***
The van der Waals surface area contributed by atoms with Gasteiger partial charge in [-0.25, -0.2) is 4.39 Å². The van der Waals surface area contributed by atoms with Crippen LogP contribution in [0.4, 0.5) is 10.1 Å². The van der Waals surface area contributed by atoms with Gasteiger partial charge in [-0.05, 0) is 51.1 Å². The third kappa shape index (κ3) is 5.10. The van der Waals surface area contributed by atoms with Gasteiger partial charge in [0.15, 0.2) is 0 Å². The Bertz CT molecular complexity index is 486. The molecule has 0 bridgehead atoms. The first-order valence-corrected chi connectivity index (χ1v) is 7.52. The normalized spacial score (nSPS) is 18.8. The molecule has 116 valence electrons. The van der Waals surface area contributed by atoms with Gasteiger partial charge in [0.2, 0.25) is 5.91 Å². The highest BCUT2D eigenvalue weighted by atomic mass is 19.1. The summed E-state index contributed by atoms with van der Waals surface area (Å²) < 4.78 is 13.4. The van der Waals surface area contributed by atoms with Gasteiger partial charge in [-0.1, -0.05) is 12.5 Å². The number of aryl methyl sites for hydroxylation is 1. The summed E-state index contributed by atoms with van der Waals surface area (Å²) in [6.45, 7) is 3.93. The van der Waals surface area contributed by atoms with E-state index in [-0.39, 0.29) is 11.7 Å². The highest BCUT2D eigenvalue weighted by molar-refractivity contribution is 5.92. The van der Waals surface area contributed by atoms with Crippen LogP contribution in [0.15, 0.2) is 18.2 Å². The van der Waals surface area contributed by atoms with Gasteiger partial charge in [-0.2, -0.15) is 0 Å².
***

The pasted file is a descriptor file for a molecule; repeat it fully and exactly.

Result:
The van der Waals surface area contributed by atoms with Gasteiger partial charge in [-0.25, -0.2) is 4.39 Å². The van der Waals surface area contributed by atoms with Crippen LogP contribution in [0.4, 0.5) is 10.1 Å². The van der Waals surface area contributed by atoms with Gasteiger partial charge in [-0.05, 0) is 51.1 Å². The third kappa shape index (κ3) is 5.10. The van der Waals surface area contributed by atoms with Gasteiger partial charge in [0.15, 0.2) is 0 Å². The Bertz CT molecular complexity index is 486. The molecule has 0 bridgehead atoms. The first-order valence-corrected chi connectivity index (χ1v) is 7.52. The normalized spacial score (nSPS) is 18.8. The molecule has 116 valence electrons. The van der Waals surface area contributed by atoms with Gasteiger partial charge in [0.2, 0.25) is 5.91 Å². The highest BCUT2D eigenvalue weighted by atomic mass is 19.1. The summed E-state index contributed by atoms with van der Waals surface area (Å²) < 4.78 is 13.4. The van der Waals surface area contributed by atoms with Gasteiger partial charge in [-0.1, -0.05) is 12.5 Å². The number of aryl methyl sites for hydroxylation is 1. The summed E-state index contributed by atoms with van der Waals surface area (Å²) in [6.45, 7) is 3.93. The van der Waals surface area contributed by atoms with E-state index in [-0.39, 0.29) is 11.7 Å². The highest BCUT2D eigenvalue weighted by molar-refractivity contribution is 5.92. The van der Waals surface area contributed by atoms with Crippen LogP contribution in [0.15, 0.2) is 18.2 Å². The van der Waals surface area contributed by atoms with Gasteiger partial charge in [-0.2, -0.15) is 0 Å².